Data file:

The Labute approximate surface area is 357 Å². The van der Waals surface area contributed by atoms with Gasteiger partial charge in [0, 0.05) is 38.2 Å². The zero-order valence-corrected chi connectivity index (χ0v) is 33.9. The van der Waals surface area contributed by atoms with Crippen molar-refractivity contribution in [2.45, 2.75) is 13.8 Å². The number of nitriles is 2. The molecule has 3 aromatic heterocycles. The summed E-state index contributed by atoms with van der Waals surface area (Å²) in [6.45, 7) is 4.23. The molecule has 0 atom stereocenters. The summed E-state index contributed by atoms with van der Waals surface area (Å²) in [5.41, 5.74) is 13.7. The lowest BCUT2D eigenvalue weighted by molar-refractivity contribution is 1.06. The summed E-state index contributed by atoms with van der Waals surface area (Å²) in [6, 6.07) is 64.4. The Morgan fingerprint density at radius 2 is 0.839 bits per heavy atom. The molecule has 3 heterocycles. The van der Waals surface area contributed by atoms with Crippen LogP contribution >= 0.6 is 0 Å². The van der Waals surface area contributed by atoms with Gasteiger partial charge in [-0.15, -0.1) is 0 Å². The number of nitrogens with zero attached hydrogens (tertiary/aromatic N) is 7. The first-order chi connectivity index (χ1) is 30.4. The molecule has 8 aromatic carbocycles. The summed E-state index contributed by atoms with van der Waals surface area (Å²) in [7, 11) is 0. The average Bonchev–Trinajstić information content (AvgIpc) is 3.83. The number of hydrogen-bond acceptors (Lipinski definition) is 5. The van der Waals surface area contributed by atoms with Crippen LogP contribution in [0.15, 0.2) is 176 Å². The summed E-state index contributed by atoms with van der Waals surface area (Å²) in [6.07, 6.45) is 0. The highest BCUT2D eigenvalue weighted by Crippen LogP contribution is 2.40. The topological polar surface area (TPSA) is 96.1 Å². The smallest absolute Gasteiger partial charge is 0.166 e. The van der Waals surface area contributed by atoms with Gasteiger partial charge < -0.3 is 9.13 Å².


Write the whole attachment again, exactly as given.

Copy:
The Labute approximate surface area is 357 Å². The van der Waals surface area contributed by atoms with Gasteiger partial charge in [0, 0.05) is 38.2 Å². The zero-order valence-corrected chi connectivity index (χ0v) is 33.9. The van der Waals surface area contributed by atoms with Crippen molar-refractivity contribution in [2.45, 2.75) is 13.8 Å². The number of nitriles is 2. The molecule has 3 aromatic heterocycles. The summed E-state index contributed by atoms with van der Waals surface area (Å²) in [6.45, 7) is 4.23. The molecule has 0 atom stereocenters. The summed E-state index contributed by atoms with van der Waals surface area (Å²) in [5.41, 5.74) is 13.7. The lowest BCUT2D eigenvalue weighted by molar-refractivity contribution is 1.06. The summed E-state index contributed by atoms with van der Waals surface area (Å²) in [6, 6.07) is 64.4. The Morgan fingerprint density at radius 2 is 0.839 bits per heavy atom. The molecule has 3 heterocycles. The van der Waals surface area contributed by atoms with Crippen LogP contribution >= 0.6 is 0 Å². The van der Waals surface area contributed by atoms with Gasteiger partial charge in [-0.15, -0.1) is 0 Å². The number of nitrogens with zero attached hydrogens (tertiary/aromatic N) is 7. The first-order chi connectivity index (χ1) is 30.4. The molecule has 8 aromatic carbocycles. The summed E-state index contributed by atoms with van der Waals surface area (Å²) in [7, 11) is 0. The average Bonchev–Trinajstić information content (AvgIpc) is 3.83. The number of hydrogen-bond acceptors (Lipinski definition) is 5. The van der Waals surface area contributed by atoms with Crippen LogP contribution in [0.15, 0.2) is 176 Å². The summed E-state index contributed by atoms with van der Waals surface area (Å²) in [6.07, 6.45) is 0. The highest BCUT2D eigenvalue weighted by Crippen LogP contribution is 2.40. The topological polar surface area (TPSA) is 96.1 Å². The smallest absolute Gasteiger partial charge is 0.166 e. The van der Waals surface area contributed by atoms with Gasteiger partial charge < -0.3 is 9.13 Å².